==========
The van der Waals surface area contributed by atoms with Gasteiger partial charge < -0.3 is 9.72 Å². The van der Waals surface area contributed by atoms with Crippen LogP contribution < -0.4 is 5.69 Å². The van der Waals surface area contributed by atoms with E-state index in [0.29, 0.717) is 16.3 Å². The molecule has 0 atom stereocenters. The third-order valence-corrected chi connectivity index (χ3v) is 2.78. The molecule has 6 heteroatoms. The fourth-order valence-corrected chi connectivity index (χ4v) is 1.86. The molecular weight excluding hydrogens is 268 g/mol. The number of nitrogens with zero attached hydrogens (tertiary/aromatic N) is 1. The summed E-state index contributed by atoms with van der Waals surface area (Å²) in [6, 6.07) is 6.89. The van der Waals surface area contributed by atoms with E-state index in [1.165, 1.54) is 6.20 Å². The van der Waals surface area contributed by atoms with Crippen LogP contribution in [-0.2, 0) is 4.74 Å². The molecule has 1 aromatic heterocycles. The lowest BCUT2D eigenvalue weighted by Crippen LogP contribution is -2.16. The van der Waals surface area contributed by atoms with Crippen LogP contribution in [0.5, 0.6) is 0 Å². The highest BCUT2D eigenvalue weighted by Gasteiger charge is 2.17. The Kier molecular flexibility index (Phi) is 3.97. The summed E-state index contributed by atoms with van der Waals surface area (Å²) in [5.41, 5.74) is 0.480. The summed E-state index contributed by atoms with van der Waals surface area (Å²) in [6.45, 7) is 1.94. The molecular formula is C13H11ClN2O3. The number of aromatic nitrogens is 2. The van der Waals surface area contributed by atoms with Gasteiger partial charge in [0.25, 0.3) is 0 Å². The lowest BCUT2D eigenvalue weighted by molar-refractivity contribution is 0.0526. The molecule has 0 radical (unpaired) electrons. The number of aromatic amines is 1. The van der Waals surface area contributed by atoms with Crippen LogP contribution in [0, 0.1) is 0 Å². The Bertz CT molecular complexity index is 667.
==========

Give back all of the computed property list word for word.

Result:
The van der Waals surface area contributed by atoms with Gasteiger partial charge < -0.3 is 9.72 Å². The van der Waals surface area contributed by atoms with Crippen LogP contribution < -0.4 is 5.69 Å². The van der Waals surface area contributed by atoms with E-state index in [0.29, 0.717) is 16.3 Å². The molecule has 0 atom stereocenters. The third-order valence-corrected chi connectivity index (χ3v) is 2.78. The molecule has 6 heteroatoms. The fourth-order valence-corrected chi connectivity index (χ4v) is 1.86. The molecular weight excluding hydrogens is 268 g/mol. The number of nitrogens with zero attached hydrogens (tertiary/aromatic N) is 1. The summed E-state index contributed by atoms with van der Waals surface area (Å²) in [6, 6.07) is 6.89. The van der Waals surface area contributed by atoms with E-state index in [1.165, 1.54) is 6.20 Å². The van der Waals surface area contributed by atoms with Crippen LogP contribution in [-0.2, 0) is 4.74 Å². The molecule has 1 aromatic heterocycles. The lowest BCUT2D eigenvalue weighted by Crippen LogP contribution is -2.16. The van der Waals surface area contributed by atoms with Crippen LogP contribution in [0.5, 0.6) is 0 Å². The highest BCUT2D eigenvalue weighted by Gasteiger charge is 2.17. The Kier molecular flexibility index (Phi) is 3.97. The summed E-state index contributed by atoms with van der Waals surface area (Å²) in [5.41, 5.74) is 0.480. The summed E-state index contributed by atoms with van der Waals surface area (Å²) in [6.45, 7) is 1.94. The molecular formula is C13H11ClN2O3. The number of aromatic nitrogens is 2. The van der Waals surface area contributed by atoms with Gasteiger partial charge in [0.25, 0.3) is 0 Å². The lowest BCUT2D eigenvalue weighted by molar-refractivity contribution is 0.0526. The molecule has 0 radical (unpaired) electrons. The number of aromatic amines is 1. The van der Waals surface area contributed by atoms with Crippen LogP contribution in [0, 0.1) is 0 Å². The Bertz CT molecular complexity index is 667.